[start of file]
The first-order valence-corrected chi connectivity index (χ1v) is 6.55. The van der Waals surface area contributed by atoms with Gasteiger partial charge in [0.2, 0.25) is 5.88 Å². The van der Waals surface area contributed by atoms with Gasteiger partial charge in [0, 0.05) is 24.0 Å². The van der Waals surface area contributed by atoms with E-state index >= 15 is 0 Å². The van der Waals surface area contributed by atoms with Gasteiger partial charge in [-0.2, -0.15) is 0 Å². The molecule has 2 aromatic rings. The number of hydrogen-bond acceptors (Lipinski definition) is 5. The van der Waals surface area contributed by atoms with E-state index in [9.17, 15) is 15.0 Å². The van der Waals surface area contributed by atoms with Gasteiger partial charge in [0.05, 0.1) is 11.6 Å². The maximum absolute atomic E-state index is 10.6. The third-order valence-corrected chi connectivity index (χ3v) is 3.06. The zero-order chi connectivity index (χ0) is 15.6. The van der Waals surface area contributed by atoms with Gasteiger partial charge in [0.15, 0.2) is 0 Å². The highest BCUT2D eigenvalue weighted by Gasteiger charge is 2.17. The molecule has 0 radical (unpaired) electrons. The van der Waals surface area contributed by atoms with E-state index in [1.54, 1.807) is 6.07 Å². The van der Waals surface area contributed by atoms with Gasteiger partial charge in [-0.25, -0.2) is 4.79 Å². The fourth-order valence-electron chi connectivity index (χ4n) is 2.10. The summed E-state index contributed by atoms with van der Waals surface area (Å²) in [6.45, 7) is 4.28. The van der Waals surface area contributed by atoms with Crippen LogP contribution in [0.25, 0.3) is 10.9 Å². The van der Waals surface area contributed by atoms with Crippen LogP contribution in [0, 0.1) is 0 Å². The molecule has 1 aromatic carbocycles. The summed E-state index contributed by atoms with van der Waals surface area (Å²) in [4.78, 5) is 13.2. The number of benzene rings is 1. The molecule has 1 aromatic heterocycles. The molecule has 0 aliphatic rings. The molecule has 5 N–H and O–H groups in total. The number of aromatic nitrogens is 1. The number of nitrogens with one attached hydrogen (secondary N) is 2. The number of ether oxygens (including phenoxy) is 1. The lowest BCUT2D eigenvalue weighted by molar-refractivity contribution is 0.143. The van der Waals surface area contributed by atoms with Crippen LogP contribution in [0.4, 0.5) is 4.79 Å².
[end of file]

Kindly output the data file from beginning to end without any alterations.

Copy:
The first-order valence-corrected chi connectivity index (χ1v) is 6.55. The van der Waals surface area contributed by atoms with Gasteiger partial charge in [0.2, 0.25) is 5.88 Å². The van der Waals surface area contributed by atoms with Gasteiger partial charge in [0, 0.05) is 24.0 Å². The van der Waals surface area contributed by atoms with E-state index >= 15 is 0 Å². The van der Waals surface area contributed by atoms with Gasteiger partial charge in [-0.2, -0.15) is 0 Å². The molecule has 2 aromatic rings. The number of hydrogen-bond acceptors (Lipinski definition) is 5. The van der Waals surface area contributed by atoms with E-state index in [9.17, 15) is 15.0 Å². The van der Waals surface area contributed by atoms with Gasteiger partial charge in [0.05, 0.1) is 11.6 Å². The maximum absolute atomic E-state index is 10.6. The third-order valence-corrected chi connectivity index (χ3v) is 3.06. The zero-order chi connectivity index (χ0) is 15.6. The van der Waals surface area contributed by atoms with Gasteiger partial charge in [0.15, 0.2) is 0 Å². The highest BCUT2D eigenvalue weighted by Gasteiger charge is 2.17. The molecule has 0 radical (unpaired) electrons. The van der Waals surface area contributed by atoms with E-state index in [1.54, 1.807) is 6.07 Å². The van der Waals surface area contributed by atoms with Gasteiger partial charge in [-0.25, -0.2) is 4.79 Å². The fourth-order valence-electron chi connectivity index (χ4n) is 2.10. The summed E-state index contributed by atoms with van der Waals surface area (Å²) in [6.45, 7) is 4.28. The van der Waals surface area contributed by atoms with Crippen LogP contribution in [0.25, 0.3) is 10.9 Å². The van der Waals surface area contributed by atoms with Crippen LogP contribution in [0, 0.1) is 0 Å². The molecule has 1 aromatic carbocycles. The summed E-state index contributed by atoms with van der Waals surface area (Å²) in [4.78, 5) is 13.2. The number of benzene rings is 1. The molecule has 1 aromatic heterocycles. The molecule has 0 aliphatic rings. The molecule has 5 N–H and O–H groups in total. The number of aromatic nitrogens is 1. The number of nitrogens with one attached hydrogen (secondary N) is 2. The number of ether oxygens (including phenoxy) is 1. The lowest BCUT2D eigenvalue weighted by molar-refractivity contribution is 0.143. The van der Waals surface area contributed by atoms with Crippen LogP contribution in [0.4, 0.5) is 4.79 Å².